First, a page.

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Speaking of Widgets

Last week we included an item about AccessiBe, an AI company that promises to make companies’ websites accessible within 48 hours. Our tester tried one website that uses AccessiBe and found it didn’t completely deliver on its promise for screen reader users. Matt Krieger, RDPFS board chair, did a little research and came upon this blog by Colleen Gratzer, an specialist in accessible design and branding. In Episode 60 of her blog, Creative Boost, “Overlays and Plugins Aren’t the Answer to Accessibility”, Gratzer notes: “When I was on a site with one vendor’s overlay, I couldn’t use the tab key to go through the page via the keyboard. I had to use the overlay’s keyboard functionality, which kept looping me in and out of that option. This is frustrating and makes for a poor user experience because it changes the way someone is used to getting around a site. Not only that, it’s requiring them to take an additional step to do so.” At many points in the blog, Gratzer’s findings mirror those of our own tester.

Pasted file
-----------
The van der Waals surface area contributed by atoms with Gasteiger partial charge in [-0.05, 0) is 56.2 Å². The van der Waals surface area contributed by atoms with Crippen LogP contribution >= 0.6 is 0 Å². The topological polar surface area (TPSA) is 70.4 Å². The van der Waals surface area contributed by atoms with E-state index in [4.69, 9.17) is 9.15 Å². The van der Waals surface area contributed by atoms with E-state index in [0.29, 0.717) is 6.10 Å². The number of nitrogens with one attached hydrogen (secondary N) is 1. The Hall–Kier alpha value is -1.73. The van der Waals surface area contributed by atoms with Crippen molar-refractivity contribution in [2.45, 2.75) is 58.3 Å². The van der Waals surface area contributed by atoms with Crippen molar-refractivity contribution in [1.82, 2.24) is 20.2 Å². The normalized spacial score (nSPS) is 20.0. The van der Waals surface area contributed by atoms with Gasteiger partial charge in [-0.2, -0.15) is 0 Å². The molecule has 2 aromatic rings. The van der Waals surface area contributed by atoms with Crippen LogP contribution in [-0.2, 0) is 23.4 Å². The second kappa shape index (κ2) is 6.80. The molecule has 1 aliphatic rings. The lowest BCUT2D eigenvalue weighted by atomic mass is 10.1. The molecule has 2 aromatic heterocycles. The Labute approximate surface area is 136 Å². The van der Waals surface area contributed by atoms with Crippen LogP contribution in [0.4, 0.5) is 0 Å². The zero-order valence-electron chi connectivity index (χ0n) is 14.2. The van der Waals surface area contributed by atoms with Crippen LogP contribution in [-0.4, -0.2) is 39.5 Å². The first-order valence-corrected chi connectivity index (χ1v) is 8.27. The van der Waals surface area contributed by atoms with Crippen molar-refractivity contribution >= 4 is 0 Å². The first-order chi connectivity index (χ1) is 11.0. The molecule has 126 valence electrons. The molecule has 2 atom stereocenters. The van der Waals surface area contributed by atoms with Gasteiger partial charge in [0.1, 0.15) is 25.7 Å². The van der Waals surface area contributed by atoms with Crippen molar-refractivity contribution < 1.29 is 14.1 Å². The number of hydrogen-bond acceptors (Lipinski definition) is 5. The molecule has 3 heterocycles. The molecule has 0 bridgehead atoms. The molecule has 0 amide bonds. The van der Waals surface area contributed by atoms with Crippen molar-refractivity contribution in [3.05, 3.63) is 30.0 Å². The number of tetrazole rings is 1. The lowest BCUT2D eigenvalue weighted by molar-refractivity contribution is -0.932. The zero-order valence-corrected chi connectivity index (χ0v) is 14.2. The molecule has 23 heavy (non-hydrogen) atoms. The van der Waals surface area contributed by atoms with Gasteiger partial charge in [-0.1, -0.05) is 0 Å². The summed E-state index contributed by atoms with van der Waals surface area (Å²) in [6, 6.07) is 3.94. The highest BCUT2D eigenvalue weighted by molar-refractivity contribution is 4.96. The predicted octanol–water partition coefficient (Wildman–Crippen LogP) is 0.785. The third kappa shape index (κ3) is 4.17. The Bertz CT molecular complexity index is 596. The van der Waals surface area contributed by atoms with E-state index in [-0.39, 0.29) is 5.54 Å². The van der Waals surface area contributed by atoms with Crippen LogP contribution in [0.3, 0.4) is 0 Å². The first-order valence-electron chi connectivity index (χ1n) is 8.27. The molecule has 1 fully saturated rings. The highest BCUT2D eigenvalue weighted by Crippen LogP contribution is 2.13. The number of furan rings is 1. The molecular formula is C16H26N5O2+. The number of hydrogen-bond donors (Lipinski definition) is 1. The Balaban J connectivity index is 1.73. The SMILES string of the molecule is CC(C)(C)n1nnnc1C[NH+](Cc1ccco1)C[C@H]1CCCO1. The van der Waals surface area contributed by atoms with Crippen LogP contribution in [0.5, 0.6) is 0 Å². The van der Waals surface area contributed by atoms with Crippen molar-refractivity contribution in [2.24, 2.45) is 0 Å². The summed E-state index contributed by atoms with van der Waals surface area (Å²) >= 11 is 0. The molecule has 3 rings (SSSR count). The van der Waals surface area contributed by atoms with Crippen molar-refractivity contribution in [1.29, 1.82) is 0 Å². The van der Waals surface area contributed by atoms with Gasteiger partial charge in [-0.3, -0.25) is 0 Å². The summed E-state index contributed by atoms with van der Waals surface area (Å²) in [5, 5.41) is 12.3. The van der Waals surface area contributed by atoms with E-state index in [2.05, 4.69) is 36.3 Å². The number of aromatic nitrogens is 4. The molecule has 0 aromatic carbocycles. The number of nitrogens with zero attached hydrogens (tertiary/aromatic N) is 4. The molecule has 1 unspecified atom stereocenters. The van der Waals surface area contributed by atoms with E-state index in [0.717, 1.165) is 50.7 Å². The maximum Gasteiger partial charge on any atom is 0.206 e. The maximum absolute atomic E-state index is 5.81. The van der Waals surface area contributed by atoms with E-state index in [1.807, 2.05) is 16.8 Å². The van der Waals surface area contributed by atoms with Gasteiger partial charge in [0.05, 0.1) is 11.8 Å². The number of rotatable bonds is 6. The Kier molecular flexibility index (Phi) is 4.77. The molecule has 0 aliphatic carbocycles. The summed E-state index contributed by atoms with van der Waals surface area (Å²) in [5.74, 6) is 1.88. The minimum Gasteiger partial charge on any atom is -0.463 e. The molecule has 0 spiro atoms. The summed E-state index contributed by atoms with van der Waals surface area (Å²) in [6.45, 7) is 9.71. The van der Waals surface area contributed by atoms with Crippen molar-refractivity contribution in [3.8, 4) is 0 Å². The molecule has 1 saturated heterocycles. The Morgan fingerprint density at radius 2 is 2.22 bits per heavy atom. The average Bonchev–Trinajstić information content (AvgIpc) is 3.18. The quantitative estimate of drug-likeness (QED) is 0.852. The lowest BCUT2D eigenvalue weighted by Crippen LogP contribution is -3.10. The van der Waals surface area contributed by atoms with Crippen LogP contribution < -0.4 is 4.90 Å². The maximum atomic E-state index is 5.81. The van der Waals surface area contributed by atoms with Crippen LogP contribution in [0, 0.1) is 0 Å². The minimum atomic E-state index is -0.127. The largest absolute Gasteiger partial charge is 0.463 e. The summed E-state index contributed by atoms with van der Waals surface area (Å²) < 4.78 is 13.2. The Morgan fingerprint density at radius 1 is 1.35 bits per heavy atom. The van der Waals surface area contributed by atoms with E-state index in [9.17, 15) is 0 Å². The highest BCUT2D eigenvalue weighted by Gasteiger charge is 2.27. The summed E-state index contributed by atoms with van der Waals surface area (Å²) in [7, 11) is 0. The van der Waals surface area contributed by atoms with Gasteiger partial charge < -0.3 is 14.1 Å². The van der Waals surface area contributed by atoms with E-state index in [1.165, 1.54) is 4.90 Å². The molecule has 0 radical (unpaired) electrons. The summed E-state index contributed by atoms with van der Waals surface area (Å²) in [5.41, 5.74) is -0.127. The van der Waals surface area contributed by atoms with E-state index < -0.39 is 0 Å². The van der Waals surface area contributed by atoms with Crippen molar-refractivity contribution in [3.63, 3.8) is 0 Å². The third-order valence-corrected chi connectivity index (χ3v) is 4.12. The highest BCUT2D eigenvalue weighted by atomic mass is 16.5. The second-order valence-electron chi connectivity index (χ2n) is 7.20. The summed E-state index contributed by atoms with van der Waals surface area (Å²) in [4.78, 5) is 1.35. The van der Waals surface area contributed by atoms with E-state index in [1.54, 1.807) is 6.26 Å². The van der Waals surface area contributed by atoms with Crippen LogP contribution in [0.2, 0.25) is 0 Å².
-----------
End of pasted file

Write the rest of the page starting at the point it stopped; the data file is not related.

If you’ve used one of these quick accessibility overlays, plugins, or widgets, write us about your experience. With accessible websites a hot topic these days, we need to learn all we can.